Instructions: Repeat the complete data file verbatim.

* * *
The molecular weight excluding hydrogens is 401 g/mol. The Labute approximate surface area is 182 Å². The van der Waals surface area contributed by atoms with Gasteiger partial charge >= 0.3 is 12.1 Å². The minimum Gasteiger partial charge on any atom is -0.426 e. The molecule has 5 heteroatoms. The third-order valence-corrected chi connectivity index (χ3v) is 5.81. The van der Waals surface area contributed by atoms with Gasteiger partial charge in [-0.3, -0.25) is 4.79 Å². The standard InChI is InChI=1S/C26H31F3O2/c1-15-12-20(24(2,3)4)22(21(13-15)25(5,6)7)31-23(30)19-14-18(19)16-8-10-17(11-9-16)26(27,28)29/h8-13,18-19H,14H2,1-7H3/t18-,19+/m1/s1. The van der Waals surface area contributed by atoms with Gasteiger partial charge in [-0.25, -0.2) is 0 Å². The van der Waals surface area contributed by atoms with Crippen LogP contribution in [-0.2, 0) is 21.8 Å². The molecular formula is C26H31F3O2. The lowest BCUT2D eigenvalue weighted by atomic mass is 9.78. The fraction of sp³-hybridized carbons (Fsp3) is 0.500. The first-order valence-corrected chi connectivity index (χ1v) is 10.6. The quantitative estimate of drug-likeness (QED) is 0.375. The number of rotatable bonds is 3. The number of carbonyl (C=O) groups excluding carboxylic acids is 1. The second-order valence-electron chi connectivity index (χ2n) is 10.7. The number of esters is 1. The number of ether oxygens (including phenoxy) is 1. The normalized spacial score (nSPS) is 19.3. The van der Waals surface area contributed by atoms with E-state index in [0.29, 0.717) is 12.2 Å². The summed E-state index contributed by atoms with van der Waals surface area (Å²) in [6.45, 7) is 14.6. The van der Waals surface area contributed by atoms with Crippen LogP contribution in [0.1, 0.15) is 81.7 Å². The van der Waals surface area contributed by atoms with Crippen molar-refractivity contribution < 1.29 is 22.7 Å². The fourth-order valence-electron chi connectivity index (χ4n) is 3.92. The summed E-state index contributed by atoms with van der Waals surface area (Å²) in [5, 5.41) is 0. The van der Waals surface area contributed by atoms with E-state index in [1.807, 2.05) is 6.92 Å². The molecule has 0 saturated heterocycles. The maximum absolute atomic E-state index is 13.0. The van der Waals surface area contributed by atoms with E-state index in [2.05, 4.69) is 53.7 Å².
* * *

The molecular weight excluding hydrogens is 401 g/mol. The Labute approximate surface area is 182 Å². The van der Waals surface area contributed by atoms with Gasteiger partial charge >= 0.3 is 12.1 Å². The minimum Gasteiger partial charge on any atom is -0.426 e. The molecule has 5 heteroatoms. The third-order valence-corrected chi connectivity index (χ3v) is 5.81. The van der Waals surface area contributed by atoms with Gasteiger partial charge in [-0.3, -0.25) is 4.79 Å². The standard InChI is InChI=1S/C26H31F3O2/c1-15-12-20(24(2,3)4)22(21(13-15)25(5,6)7)31-23(30)19-14-18(19)16-8-10-17(11-9-16)26(27,28)29/h8-13,18-19H,14H2,1-7H3/t18-,19+/m1/s1. The van der Waals surface area contributed by atoms with Gasteiger partial charge in [-0.25, -0.2) is 0 Å². The van der Waals surface area contributed by atoms with Crippen LogP contribution in [-0.2, 0) is 21.8 Å². The molecular formula is C26H31F3O2. The lowest BCUT2D eigenvalue weighted by atomic mass is 9.78. The fraction of sp³-hybridized carbons (Fsp3) is 0.500. The first-order valence-corrected chi connectivity index (χ1v) is 10.6. The quantitative estimate of drug-likeness (QED) is 0.375. The number of rotatable bonds is 3. The number of carbonyl (C=O) groups excluding carboxylic acids is 1. The second-order valence-electron chi connectivity index (χ2n) is 10.7. The number of esters is 1. The number of ether oxygens (including phenoxy) is 1. The normalized spacial score (nSPS) is 19.3. The van der Waals surface area contributed by atoms with E-state index in [0.29, 0.717) is 12.2 Å². The summed E-state index contributed by atoms with van der Waals surface area (Å²) in [6.45, 7) is 14.6. The van der Waals surface area contributed by atoms with Crippen LogP contribution in [0.1, 0.15) is 81.7 Å². The van der Waals surface area contributed by atoms with Crippen molar-refractivity contribution < 1.29 is 22.7 Å². The fourth-order valence-electron chi connectivity index (χ4n) is 3.92. The summed E-state index contributed by atoms with van der Waals surface area (Å²) in [5, 5.41) is 0. The van der Waals surface area contributed by atoms with E-state index in [1.807, 2.05) is 6.92 Å². The molecule has 0 saturated heterocycles. The maximum absolute atomic E-state index is 13.0. The van der Waals surface area contributed by atoms with E-state index in [2.05, 4.69) is 53.7 Å².